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Chronic Venous Insufficiency CVI by Mind Map: Chronic Venous Insufficiency CVI
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Chronic Venous Insufficiency CVI

Varicose Veins

Trauma to Saphenous Vein Damaging Valves

gradual venous distention from the effects of gravity on blood in the legs

Clinical Presentation

Venous Stasis Ulcers

Risk Factors

Female Gender



Previous Leg injury



Excessive Alcohol Consumption


Deep Vein Thrombosis (DVT) Triad of Virchow

Venous Stasis, Immobility, Age, Congestive Heart Failure Left and Right sided Failure

Venous Endothelial Damage, Trauma, Intravenous Medications

Hypercoagulable States, Malignancy, Inherited Disorders, Pregnancy, Use of hormonal oral contraceptives, Hormone Replacement Therapy



Healthy Diet

Non Smoking

Lose Weight if overweight


Wearing Compression Stockings

Heparin Therapy

Elevation of limbs

Surgical Ligation

Conservative Vein Resection and Strippping

Stages of CVI

Stage I

Stage I CVI - Edema of the foot and ankle is a common finding in patients with venous insufficiency. In this particular case, there is reflux from her saphenofemoral junction at the top of her leg all the way to the smaller branches going to her ankle and foot(Vein Clinics of America, 2012).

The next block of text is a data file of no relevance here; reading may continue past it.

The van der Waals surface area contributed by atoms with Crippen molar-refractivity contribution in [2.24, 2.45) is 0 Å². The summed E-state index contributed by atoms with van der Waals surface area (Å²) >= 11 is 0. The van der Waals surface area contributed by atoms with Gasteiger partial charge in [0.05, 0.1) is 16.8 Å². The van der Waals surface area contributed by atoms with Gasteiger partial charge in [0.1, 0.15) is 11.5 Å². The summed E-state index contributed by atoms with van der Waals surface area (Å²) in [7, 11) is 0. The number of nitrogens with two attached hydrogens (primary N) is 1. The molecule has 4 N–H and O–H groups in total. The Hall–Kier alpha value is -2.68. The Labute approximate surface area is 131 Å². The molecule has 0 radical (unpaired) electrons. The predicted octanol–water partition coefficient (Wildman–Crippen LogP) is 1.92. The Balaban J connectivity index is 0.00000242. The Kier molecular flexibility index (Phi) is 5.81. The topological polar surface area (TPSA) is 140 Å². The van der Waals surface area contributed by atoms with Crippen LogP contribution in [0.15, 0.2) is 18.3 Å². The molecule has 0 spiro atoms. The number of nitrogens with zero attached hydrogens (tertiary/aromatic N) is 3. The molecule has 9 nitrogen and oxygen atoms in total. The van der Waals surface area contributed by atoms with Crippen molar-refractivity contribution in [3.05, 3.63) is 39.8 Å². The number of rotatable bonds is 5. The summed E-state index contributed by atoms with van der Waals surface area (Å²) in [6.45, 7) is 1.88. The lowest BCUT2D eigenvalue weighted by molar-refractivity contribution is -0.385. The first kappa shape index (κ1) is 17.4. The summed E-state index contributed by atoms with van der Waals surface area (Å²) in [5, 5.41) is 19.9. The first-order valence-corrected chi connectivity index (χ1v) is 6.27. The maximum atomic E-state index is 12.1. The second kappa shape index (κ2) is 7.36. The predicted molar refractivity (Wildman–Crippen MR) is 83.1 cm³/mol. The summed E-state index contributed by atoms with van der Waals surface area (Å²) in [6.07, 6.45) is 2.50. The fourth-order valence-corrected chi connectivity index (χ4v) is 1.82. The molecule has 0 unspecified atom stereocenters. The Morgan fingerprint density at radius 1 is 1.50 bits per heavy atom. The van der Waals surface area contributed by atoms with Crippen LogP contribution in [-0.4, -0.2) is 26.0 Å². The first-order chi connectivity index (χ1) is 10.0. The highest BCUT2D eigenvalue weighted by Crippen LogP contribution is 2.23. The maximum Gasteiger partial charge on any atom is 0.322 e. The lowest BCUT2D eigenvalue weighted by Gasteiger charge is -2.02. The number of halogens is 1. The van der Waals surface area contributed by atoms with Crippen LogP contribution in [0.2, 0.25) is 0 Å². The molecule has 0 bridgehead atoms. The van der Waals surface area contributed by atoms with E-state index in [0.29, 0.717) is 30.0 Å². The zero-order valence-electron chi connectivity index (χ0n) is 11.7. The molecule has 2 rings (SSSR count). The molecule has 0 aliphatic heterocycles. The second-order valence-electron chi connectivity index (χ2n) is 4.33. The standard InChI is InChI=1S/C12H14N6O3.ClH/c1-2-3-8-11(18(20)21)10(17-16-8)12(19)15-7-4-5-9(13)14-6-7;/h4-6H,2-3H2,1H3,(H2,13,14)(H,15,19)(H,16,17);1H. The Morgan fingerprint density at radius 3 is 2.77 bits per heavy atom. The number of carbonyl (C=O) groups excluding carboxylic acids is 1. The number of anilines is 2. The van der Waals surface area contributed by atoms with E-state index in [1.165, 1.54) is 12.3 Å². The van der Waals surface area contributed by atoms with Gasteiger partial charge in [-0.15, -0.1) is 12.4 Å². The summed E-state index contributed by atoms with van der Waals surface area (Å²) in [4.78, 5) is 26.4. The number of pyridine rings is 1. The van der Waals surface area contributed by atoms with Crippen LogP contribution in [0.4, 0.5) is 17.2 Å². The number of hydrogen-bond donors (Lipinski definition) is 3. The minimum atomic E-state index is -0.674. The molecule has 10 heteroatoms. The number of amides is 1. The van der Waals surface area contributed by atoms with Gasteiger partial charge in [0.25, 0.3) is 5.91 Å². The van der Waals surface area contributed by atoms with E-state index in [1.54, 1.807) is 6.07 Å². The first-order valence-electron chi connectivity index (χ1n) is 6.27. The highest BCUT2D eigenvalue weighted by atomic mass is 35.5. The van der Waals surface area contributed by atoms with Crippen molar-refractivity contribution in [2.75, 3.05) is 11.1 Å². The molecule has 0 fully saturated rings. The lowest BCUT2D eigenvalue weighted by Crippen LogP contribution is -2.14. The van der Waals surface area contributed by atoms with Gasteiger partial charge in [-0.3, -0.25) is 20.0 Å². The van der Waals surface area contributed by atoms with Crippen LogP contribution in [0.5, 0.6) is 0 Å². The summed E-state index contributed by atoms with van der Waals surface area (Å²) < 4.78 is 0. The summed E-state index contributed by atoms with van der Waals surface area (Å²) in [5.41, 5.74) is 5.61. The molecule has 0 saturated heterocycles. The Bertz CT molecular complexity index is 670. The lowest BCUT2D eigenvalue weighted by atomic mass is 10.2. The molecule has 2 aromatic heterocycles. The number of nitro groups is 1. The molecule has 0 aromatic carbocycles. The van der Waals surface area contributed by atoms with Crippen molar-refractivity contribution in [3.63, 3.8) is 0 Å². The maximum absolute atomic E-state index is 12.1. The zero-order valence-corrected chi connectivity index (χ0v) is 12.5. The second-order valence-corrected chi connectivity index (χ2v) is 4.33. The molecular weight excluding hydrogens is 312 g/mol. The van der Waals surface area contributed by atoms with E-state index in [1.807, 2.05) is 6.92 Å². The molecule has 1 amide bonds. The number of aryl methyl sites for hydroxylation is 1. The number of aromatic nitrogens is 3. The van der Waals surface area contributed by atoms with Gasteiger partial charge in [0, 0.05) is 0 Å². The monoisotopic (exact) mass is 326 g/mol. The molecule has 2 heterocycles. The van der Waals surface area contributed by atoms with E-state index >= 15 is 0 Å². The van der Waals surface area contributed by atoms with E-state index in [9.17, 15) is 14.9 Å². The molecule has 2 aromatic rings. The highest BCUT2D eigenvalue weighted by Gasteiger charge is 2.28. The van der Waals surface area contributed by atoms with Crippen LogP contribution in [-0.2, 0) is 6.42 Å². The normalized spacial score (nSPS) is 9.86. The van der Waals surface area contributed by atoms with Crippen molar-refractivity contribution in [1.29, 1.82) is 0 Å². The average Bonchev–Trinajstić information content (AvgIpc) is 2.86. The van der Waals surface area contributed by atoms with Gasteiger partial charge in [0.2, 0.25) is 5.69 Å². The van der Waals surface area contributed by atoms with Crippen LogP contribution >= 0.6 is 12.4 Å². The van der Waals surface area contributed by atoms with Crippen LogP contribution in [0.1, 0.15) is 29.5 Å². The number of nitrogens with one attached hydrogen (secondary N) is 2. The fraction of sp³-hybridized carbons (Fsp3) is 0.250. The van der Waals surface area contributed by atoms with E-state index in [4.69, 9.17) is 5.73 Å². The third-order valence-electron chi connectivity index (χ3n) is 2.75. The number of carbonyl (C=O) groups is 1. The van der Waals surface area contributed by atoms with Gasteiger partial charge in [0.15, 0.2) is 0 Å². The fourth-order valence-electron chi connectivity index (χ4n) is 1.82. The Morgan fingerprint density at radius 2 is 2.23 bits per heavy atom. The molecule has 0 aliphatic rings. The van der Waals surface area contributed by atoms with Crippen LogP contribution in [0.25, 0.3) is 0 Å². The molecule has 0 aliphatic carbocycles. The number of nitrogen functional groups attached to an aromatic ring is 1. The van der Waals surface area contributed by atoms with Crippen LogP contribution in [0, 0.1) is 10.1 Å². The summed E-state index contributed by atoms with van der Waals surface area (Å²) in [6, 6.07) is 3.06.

Corona phlebectatica consists of a myriad of tiny vein branches that are so fine and so numerous that individual veins can be difficult to delineate. These veins give the skin a red-pink hue that blanches upon finger pressure. Once pressure is released, the pink color returns immediately. Corona phlebectatica is almost always seen in association with larger underlying vein disease that might not be visible at the skin surface. Corona phlebectatica is often seen in combination with valve failure with resulting venous hypertension and chronic venous disorder(Vein Clinics of America, 2012). .

Stage II

Venous stasis dermatitis is seen less commonly. When it does occur, it can be symptomatic with tenderness and/or pruitis. Venous stasis dermatitis can commonly be confused with eczema. When the cause of the dermatitis is underlying vein disease that is not readily seen at the surface of the skin, accurate diagnosis relies upon duplex ultrasound evaluation of the venous system(Vein Clinics of America, 2012).

Lipodermatosclerosis is a finding that is quite commonly seen but not frequently recognized. The appearance of lipodermatosclerosis is more dramatic when there is associated edema, as seen in this picture. Lipodermatosclerosis causes a scarring and fibrosis of the skin and underlying subcutaneous tissue. This results in significant discoloration and retraction of the affected skin. (Vein Clinics of America, 2012).

Stage III

Ulceration defines Stage III or end stage chronic venous insufficiency. This is a diagnosis that few physicians will miss. No doctor ever wants one of his or her patients who has refluxing vein disease to develop this degree of venous insufficiency. The goal of treatment must be to take care of underlying vein disease before end-stage venous insufficiency is reached so that ulceration can be avoided(Vein Clinics of America, 2012). .